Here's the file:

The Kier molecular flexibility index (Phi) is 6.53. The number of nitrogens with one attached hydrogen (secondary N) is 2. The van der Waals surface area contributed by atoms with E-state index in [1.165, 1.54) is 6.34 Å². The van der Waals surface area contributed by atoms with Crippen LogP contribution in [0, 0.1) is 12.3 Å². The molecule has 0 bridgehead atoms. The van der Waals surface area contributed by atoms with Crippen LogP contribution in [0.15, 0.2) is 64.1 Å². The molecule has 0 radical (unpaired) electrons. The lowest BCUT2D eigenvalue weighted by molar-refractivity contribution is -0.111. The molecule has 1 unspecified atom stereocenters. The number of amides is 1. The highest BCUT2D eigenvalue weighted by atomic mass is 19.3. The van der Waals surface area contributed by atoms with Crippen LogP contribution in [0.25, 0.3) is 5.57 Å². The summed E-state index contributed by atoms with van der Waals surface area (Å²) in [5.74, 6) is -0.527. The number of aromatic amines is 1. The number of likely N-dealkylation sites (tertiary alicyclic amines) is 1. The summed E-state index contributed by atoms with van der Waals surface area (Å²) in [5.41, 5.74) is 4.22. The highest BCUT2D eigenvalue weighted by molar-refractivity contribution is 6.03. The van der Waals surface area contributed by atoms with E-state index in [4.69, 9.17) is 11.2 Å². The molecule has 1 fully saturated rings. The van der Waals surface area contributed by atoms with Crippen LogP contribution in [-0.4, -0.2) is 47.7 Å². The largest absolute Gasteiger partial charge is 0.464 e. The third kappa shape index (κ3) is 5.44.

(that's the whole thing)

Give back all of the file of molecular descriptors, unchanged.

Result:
The Kier molecular flexibility index (Phi) is 6.53. The number of nitrogens with one attached hydrogen (secondary N) is 2. The van der Waals surface area contributed by atoms with E-state index in [1.165, 1.54) is 6.34 Å². The van der Waals surface area contributed by atoms with Crippen LogP contribution in [0, 0.1) is 12.3 Å². The molecule has 0 bridgehead atoms. The van der Waals surface area contributed by atoms with Crippen LogP contribution in [0.15, 0.2) is 64.1 Å². The molecule has 0 radical (unpaired) electrons. The lowest BCUT2D eigenvalue weighted by molar-refractivity contribution is -0.111. The molecule has 1 unspecified atom stereocenters. The number of amides is 1. The highest BCUT2D eigenvalue weighted by atomic mass is 19.3. The van der Waals surface area contributed by atoms with Crippen LogP contribution in [0.25, 0.3) is 5.57 Å². The summed E-state index contributed by atoms with van der Waals surface area (Å²) in [5.74, 6) is -0.527. The number of aromatic amines is 1. The number of likely N-dealkylation sites (tertiary alicyclic amines) is 1. The summed E-state index contributed by atoms with van der Waals surface area (Å²) in [5.41, 5.74) is 4.22. The highest BCUT2D eigenvalue weighted by molar-refractivity contribution is 6.03. The van der Waals surface area contributed by atoms with E-state index in [4.69, 9.17) is 11.2 Å². The molecule has 1 fully saturated rings. The van der Waals surface area contributed by atoms with Crippen LogP contribution in [-0.4, -0.2) is 47.7 Å². The largest absolute Gasteiger partial charge is 0.464 e. The third kappa shape index (κ3) is 5.44.